Irritable bowel syndrome, or IBS, is a group of digestive problems, some of which can be uncomfortable. Symptoms of irritable bowel syndrome include bowel issues, including constipation, diarrhea, gas, and bloating. Having IBS, on the other hand, won't hurt your digestive system or make you more likely to get colon cancer. You can often control symptoms by changing one's diet and lifestyle.
What is Irritable Bowel Syndrome (IBS)?
Digestive issues are the focus of Irritable Bowel Syndrome (IBS). It's a frequent problem with one's digestive system, but it may be unpleasant. People with IBS have too many bacteria in their intestines, which leads to bloating, stomach pain, and cramping.
Common Irritable Bowel Syndrome (IBS) Symptoms
Some people are more seriously affected by the symptoms of IBS than others are. Stress and certain foods have been linked to a worsening of symptoms. For some people, relieving IBS symptoms means a trip to the bathroom and a good bowel movement.
The following are the most common IBS symptoms:
- Stomach cramps or soreness – usually worst after eating and better after urinating
- Bloating – your stomach may feel too bloated and bulging.
- Diarrhea – You may have watery poop and may need to poop quickly.
- Constipation – you may strain when pooing and feel you cannot empty your bowels.
There may be days when your symptoms improve or deteriorate (flare-ups). They could be brought on by food or drink.
Other Symptoms of IBS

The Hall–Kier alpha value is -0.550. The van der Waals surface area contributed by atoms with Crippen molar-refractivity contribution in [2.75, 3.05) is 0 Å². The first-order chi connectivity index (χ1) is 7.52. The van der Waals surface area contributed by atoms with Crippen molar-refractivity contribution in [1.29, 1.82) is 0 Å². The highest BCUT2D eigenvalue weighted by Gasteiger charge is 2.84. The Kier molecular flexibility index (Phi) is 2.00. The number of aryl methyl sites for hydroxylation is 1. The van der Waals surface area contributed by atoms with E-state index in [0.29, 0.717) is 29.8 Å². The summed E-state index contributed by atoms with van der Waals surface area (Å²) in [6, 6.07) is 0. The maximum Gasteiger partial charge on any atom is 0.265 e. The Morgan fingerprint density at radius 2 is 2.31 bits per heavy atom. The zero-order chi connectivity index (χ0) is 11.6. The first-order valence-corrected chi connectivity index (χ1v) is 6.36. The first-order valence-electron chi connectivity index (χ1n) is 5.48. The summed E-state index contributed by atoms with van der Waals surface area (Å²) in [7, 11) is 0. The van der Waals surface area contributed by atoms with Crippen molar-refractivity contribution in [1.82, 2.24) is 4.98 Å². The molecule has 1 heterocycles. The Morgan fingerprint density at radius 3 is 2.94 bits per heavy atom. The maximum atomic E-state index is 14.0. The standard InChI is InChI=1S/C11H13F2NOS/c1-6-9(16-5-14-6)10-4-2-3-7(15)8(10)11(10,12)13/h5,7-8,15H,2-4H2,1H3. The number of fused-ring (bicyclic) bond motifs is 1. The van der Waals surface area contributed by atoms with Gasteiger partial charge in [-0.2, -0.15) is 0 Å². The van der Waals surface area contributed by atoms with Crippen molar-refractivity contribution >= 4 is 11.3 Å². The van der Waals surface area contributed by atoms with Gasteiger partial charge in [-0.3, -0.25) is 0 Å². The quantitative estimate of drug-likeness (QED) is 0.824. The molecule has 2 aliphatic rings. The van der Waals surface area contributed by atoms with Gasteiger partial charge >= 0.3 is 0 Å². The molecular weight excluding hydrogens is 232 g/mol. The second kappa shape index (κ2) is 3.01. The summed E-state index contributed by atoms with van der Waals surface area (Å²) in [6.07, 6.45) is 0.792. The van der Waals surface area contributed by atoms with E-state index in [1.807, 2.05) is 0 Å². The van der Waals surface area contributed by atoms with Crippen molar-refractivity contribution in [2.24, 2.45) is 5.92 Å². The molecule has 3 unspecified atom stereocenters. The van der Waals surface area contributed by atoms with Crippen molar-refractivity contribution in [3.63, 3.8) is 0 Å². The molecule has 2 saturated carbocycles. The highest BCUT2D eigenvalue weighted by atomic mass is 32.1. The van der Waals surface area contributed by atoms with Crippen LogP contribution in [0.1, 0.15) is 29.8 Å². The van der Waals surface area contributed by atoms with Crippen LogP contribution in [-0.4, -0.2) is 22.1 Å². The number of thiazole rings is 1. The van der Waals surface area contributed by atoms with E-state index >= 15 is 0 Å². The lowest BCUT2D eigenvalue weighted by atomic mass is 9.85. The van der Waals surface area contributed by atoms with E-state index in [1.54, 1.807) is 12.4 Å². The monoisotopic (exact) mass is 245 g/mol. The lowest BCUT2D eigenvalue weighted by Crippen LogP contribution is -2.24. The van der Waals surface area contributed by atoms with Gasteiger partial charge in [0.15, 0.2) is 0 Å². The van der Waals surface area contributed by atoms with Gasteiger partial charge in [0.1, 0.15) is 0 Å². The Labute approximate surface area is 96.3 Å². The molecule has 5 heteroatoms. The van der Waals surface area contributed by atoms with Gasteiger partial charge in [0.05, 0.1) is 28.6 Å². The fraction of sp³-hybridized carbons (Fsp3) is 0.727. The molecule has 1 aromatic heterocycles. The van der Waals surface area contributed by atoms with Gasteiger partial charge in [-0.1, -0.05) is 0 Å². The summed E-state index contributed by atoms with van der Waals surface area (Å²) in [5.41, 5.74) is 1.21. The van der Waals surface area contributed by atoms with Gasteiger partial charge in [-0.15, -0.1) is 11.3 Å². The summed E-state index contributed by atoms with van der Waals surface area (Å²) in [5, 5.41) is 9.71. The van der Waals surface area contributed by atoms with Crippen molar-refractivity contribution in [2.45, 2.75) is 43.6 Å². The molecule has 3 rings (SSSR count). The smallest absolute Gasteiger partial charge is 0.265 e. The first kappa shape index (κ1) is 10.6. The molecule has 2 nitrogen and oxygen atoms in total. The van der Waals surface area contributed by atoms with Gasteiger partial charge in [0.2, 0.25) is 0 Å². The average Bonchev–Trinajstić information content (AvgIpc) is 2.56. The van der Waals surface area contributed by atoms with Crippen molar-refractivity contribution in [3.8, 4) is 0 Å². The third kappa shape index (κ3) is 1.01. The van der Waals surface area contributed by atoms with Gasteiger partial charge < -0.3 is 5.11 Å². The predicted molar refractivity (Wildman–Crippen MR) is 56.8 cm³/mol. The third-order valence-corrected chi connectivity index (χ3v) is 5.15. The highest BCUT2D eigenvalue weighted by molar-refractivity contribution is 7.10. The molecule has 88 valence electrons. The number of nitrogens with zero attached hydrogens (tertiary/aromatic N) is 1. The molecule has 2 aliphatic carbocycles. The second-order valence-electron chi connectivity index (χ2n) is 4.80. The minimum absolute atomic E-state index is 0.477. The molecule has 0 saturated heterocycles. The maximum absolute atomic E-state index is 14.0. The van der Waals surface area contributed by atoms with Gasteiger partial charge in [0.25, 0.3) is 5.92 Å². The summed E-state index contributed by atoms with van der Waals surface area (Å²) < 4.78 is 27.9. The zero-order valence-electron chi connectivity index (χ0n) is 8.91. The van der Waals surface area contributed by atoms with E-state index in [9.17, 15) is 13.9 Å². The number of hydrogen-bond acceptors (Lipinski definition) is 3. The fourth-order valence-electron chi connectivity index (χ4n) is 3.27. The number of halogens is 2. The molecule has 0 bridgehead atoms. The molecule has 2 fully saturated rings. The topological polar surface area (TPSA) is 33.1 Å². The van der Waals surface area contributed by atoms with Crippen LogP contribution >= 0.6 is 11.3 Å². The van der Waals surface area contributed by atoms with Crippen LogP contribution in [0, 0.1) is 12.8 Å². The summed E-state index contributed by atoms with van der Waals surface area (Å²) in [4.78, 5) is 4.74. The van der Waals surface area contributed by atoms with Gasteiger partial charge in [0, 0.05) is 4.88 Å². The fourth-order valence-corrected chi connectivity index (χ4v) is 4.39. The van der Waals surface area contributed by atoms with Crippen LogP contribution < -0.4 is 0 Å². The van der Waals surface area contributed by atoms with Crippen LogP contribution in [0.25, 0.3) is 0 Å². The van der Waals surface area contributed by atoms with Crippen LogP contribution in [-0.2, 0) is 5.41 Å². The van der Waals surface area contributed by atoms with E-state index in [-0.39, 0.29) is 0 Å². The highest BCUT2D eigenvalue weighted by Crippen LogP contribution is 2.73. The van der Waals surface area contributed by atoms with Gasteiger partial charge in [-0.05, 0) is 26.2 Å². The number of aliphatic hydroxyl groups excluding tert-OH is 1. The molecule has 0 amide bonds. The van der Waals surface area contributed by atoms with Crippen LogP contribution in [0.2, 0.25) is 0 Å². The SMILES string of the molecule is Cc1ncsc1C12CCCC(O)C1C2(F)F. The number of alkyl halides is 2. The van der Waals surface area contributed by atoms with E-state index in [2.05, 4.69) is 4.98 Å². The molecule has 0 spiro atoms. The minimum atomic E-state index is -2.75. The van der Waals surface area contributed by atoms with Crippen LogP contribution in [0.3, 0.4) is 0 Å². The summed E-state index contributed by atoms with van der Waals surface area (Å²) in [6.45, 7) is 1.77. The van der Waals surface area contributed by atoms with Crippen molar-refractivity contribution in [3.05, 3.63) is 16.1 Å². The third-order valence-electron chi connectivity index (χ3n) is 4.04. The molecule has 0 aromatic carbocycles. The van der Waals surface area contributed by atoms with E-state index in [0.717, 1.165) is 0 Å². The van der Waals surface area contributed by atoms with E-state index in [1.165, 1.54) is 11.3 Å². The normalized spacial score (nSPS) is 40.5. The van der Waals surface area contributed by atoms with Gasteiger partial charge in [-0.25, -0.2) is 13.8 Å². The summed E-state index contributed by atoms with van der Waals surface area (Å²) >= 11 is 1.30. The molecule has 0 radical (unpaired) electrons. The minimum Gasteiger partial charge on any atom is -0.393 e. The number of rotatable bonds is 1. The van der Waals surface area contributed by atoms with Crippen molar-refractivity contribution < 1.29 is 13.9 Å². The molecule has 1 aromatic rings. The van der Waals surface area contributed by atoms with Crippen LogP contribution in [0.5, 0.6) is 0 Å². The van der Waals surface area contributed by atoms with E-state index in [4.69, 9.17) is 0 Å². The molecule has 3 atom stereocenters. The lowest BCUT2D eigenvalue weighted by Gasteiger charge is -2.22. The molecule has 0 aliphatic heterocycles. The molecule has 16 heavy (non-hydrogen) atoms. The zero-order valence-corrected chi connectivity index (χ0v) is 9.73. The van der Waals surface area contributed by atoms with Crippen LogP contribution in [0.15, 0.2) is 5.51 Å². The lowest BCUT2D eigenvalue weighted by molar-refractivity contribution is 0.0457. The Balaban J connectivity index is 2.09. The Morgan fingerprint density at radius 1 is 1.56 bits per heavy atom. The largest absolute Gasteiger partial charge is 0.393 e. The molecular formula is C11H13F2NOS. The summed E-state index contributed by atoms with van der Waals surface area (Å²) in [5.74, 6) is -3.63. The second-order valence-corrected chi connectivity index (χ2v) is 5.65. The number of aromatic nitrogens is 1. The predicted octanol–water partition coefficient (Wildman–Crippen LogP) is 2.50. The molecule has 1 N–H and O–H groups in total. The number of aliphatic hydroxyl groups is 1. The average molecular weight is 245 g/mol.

IBS can also result in the following:
- Farting (flatulence)
- Discharging mucous from your lower abdomen
- Fatigue and a lack of energy
- Feeling ill (nausea)
- Peeing issues, such as the need to pee frequently, unexpected desires to pee, and the impression that you cannot empty your bladder
- Being unable to control when you poop (bowel incontinence)
Causes of IBS
Irritable bowel syndrome has an unknown origin. Several factors seem to play an impact, including:
- Muscle spasms in the intestine. The walls of the intestines are made up of layers of muscle that contract to move food along the digestive tract. Gas, bloating, and diarrhea can be brought on by stronger contractions that continue longer than usual. Food impaction due to weak contractions might cause dry, firm stools.
- Nervous system. If you have nerve problems in your digestive tract, you might feel pain whenever gas or feces force your abdomen to expand. Miscommunication between the brain and the intestines may cause an overreaction to normal digestive fluctuations. Symptoms may include stomach cramps, loose or painful stools, or both.
- Severe infection. An infection could cause IBS with bacteria or a virus that leads to severe diarrhea. We have a name for this condition: gastroenteritis. An overabundance of bacteria in the gut has been linked to irritable bowel syndrome (IBS) (bacterial overgrowth).
- The strains of a difficult start in early life. People who have been through trauma, especially when they were young, are more likely to have IBS symptoms.
- Alterations in gut microbes. Variations in beneficial microbes like those found in one's gut—bacteria, fungi, and viruses—are one such example. Microbes in people with irritable bowel syndrome may differ from those who do not have the syndrome, according to research.
Diagnosing IBS (Irritable Bowel Syndrome)
Intestinal bacterial staining (IBS) is not yet tested for. Your doctor will likely only order routine blood and stool tests to rule out other illnesses after hearing your symptom history. It's important to rule out other diseases similar to IBS, like celiac disease and inflammatory bowel disease.
Wait to alter your diet until these tests have been completed. This is especially important for the celiac disease blood test since food can change how the test turns out. There is no trustworthy way to test for allergies or intolerances using private methods (such as hair sampling). Please consult your family physician if you have any concerns.